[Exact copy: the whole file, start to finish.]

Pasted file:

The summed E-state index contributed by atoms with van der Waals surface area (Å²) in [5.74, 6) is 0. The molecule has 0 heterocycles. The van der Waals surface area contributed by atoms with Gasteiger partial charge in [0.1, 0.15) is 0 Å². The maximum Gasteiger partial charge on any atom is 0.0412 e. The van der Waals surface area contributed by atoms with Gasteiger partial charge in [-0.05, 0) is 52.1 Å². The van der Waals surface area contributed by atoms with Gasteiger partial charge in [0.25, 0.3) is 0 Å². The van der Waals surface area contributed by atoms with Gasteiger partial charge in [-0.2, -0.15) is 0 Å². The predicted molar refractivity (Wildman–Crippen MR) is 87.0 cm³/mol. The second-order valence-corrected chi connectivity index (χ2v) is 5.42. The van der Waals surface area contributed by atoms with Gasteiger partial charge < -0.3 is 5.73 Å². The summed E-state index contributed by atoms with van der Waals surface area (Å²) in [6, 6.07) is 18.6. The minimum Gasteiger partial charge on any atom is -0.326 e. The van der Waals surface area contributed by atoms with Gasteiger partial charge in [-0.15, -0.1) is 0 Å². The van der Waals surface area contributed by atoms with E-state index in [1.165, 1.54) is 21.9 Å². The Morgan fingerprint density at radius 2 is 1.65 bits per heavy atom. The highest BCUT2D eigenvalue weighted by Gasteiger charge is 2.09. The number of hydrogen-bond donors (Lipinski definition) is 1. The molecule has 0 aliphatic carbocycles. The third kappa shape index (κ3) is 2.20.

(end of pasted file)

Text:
The summed E-state index contributed by atoms with van der Waals surface area (Å²) in [5.74, 6) is 0. The molecule has 0 heterocycles. The van der Waals surface area contributed by atoms with Gasteiger partial charge in [0.1, 0.15) is 0 Å². The maximum Gasteiger partial charge on any atom is 0.0412 e. The van der Waals surface area contributed by atoms with Gasteiger partial charge in [-0.05, 0) is 52.1 Å². The van der Waals surface area contributed by atoms with Gasteiger partial charge in [0.25, 0.3) is 0 Å². The van der Waals surface area contributed by atoms with Gasteiger partial charge in [-0.2, -0.15) is 0 Å². The predicted molar refractivity (Wildman–Crippen MR) is 87.0 cm³/mol. The second-order valence-corrected chi connectivity index (χ2v) is 5.42. The van der Waals surface area contributed by atoms with Gasteiger partial charge < -0.3 is 5.73 Å². The summed E-state index contributed by atoms with van der Waals surface area (Å²) in [6, 6.07) is 18.6. The minimum Gasteiger partial charge on any atom is -0.326 e. The van der Waals surface area contributed by atoms with Gasteiger partial charge in [-0.15, -0.1) is 0 Å². The van der Waals surface area contributed by atoms with E-state index in [1.165, 1.54) is 21.9 Å². The Morgan fingerprint density at radius 2 is 1.65 bits per heavy atom. The highest BCUT2D eigenvalue weighted by Gasteiger charge is 2.09. The number of hydrogen-bond donors (Lipinski definition) is 1. The molecule has 0 aliphatic carbocycles. The third kappa shape index (κ3) is 2.20.